When NASA’s Mars rover Perseverance, a robotic astrobiology lab packed inside a space capsule, hits the final stretch of its seven-month journey from Earth this week, it is set to emit a radio alert as it streaks into the thin Martian atmosphere.
By the time that signal reaches mission managers some 127 million miles (204 million km) away at the Jet Propulsion Laboratory (JPL) near Los Angeles, Perseverance will already have landed on the Red Planet – hopefully in one piece.
The six-wheeled rover is expected to take seven minutes to descend from the top of the Martian atmosphere to the planet’s surface in less time than the 11-minute-plus radio transmission to Earth. Thus, Thursday’s final, self-guided descent of the rover spacecraft is set to occur during a white-knuckled interval that JPL engineers affectionately refer to as the “seven minutes of terror.”
Al Chen, head of the JPL descent and landing team, called it the most critical and most dangerous part of the $2.7 billion mission.
“Success is never assured,” Chen told a recent news briefing. “And that’s especially true when we’re trying to land the biggest, heaviest, and most complicated rover we’ve ever built to the most dangerous site we’ve ever attempted to land at.”
Mission of Perseverance
From there, the nuclear battery-powered rover, roughly the size of a small SUV, will embark on the primary objective of its two-year mission – engaging a complex suite of instruments in the search for signs of microbial life that may have flourished on Mars billions of years ago.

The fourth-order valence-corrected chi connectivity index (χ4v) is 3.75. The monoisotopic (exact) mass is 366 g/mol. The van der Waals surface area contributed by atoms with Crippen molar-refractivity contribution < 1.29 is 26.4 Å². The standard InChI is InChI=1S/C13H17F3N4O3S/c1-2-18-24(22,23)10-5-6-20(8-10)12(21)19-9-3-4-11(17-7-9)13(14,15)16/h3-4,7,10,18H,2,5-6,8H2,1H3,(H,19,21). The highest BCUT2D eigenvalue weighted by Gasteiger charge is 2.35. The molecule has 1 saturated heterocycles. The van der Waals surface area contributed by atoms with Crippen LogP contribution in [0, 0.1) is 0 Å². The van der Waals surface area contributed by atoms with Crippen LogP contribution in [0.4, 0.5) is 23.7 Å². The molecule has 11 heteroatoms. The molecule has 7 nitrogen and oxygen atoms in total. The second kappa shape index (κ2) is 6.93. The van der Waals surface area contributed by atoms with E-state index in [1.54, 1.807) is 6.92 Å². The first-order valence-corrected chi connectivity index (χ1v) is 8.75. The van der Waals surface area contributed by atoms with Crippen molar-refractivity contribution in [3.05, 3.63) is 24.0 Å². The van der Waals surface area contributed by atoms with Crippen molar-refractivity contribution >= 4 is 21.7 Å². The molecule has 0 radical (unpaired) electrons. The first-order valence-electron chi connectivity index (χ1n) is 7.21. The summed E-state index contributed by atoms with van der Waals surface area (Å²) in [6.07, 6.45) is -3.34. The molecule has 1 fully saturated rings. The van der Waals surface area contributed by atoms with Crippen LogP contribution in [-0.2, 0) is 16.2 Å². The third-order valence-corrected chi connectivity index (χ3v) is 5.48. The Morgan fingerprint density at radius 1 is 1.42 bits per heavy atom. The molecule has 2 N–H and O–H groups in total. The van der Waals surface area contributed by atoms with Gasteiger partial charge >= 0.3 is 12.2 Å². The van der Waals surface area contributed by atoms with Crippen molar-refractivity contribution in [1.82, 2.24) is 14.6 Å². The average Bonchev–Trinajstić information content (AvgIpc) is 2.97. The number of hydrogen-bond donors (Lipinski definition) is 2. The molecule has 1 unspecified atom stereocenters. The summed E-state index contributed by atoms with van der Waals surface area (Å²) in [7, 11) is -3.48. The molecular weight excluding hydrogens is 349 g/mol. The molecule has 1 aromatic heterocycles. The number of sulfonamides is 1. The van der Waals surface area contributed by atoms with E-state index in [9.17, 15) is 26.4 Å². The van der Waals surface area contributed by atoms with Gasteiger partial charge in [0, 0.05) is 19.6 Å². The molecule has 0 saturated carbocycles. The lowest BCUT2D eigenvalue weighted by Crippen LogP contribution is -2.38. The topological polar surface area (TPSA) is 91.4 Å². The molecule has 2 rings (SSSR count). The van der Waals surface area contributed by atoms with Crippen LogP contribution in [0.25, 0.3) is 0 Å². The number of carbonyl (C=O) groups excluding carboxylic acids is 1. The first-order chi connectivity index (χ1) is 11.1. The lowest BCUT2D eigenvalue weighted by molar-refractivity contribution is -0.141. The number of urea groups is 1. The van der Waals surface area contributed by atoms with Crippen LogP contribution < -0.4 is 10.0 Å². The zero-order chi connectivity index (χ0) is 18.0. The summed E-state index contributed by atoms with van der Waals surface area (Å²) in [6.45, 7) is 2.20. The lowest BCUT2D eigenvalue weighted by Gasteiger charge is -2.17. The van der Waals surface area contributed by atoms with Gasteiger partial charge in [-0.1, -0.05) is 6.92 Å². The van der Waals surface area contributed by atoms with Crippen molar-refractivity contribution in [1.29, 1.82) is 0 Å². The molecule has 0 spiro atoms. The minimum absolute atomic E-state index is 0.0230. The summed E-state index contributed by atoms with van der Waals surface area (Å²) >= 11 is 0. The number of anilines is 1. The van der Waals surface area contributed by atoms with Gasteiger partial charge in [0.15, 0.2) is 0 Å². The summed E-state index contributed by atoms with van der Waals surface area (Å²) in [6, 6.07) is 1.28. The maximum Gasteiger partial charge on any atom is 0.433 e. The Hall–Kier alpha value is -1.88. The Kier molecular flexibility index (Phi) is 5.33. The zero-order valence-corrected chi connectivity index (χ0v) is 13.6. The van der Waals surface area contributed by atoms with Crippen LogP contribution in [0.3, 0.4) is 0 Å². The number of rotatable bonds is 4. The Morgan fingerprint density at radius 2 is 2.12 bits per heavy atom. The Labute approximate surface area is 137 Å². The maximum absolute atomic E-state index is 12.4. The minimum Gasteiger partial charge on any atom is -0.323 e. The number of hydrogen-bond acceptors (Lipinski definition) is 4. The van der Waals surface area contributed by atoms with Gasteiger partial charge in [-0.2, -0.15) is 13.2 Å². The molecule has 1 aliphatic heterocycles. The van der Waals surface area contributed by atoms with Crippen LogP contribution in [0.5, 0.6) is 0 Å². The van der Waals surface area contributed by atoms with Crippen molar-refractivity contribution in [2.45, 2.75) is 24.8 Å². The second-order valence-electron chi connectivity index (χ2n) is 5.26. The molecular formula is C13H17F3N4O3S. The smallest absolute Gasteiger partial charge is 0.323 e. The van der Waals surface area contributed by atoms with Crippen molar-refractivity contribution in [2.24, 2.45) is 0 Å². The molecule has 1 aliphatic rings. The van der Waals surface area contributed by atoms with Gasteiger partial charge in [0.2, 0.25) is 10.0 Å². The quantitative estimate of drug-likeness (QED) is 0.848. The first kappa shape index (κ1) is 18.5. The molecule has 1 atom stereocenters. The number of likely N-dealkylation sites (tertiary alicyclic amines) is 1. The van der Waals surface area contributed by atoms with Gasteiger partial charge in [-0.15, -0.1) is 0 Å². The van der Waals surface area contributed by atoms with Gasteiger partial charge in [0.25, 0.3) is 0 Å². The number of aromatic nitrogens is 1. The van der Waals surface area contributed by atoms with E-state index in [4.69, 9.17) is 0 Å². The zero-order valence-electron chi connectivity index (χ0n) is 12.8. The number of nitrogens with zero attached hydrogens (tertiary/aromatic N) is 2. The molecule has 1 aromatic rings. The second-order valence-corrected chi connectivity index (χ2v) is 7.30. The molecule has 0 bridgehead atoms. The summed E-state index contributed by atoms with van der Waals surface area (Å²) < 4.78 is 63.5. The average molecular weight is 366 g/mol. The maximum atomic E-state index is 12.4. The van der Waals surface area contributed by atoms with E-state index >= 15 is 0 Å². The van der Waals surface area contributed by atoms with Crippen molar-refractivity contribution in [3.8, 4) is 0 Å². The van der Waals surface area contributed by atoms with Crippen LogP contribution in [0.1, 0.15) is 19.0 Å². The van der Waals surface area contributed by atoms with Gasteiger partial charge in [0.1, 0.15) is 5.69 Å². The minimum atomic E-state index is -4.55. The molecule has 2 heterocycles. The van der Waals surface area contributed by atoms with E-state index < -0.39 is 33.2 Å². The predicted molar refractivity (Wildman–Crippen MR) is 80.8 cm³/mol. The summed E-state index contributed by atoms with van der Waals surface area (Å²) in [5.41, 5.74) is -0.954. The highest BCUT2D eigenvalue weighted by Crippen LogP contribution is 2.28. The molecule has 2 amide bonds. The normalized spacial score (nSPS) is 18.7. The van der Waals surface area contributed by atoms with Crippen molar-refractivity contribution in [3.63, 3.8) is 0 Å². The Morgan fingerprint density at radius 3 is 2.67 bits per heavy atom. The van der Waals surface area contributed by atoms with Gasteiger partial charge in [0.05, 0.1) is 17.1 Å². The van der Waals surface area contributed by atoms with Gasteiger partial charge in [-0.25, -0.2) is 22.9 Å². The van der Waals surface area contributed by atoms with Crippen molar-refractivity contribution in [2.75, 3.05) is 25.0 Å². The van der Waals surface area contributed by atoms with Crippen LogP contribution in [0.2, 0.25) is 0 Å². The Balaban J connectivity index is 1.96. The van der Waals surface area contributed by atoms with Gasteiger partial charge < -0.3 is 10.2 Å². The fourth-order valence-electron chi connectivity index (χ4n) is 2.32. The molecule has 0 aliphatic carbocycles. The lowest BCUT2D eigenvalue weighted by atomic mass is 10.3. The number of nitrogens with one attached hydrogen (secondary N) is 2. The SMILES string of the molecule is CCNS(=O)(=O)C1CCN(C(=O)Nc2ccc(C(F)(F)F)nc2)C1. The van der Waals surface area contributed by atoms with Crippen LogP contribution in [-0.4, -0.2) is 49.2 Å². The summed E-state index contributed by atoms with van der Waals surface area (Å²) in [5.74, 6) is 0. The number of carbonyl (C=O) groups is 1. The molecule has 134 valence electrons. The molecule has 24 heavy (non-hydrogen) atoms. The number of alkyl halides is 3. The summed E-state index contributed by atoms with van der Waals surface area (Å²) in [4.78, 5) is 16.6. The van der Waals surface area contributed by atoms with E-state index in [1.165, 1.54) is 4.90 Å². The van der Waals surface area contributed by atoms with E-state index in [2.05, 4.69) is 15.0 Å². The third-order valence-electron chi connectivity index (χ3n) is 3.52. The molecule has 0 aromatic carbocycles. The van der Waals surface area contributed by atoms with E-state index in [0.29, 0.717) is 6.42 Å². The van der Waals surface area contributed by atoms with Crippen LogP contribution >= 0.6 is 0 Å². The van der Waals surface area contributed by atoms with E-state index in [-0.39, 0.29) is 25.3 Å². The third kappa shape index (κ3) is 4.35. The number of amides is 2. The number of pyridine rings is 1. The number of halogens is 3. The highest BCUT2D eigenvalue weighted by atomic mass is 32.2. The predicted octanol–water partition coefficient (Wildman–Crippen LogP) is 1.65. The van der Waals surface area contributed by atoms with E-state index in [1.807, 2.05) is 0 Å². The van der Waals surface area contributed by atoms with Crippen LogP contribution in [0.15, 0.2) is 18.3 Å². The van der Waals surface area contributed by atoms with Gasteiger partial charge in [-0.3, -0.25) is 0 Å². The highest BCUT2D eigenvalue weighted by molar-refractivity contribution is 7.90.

Advanced power tools will drill samples from Martian rock and seal them into cigar-sized tubes for eventual return to Earth for further analysis – the first such specimens ever collected by humankind from the surface of another planet.
Two future missions to retrieve those samples and fly them back to Earth are in the planning stages by NASA, in collaboration with the European Space Agency.
Perseverance, the fifth and by far most sophisticated rover vehicle NASA has sent to Mars since Sojourner in 1997, also incorporates several pioneering features not directly related to astrobiology.
Among them is a small drone helicopter, nicknamed Ingenuity, that will test surface-to-surface powered flight on another world for the first time. If successful, the four-pound (1.8-kg) whirlybird could pave the way for low-altitude aerial surveillance of Mars during later missions.
Another experiment is a device to extract pure oxygen from carbon dioxide in the Martian atmosphere, a tool that could prove invaluable for future human life support on Mars and for producing rocket propellants to fly astronauts home.
Should everything work, deputy project manager Matthew Wallace said, post-landing exuberance would be on full display at JPL despite COVID-19 safety protocols that have kept close contacts within mission control to a minimum.
“I don’t think COVID is going to be able to stop us from jumping up and down and fist-bumping,” Wallace said.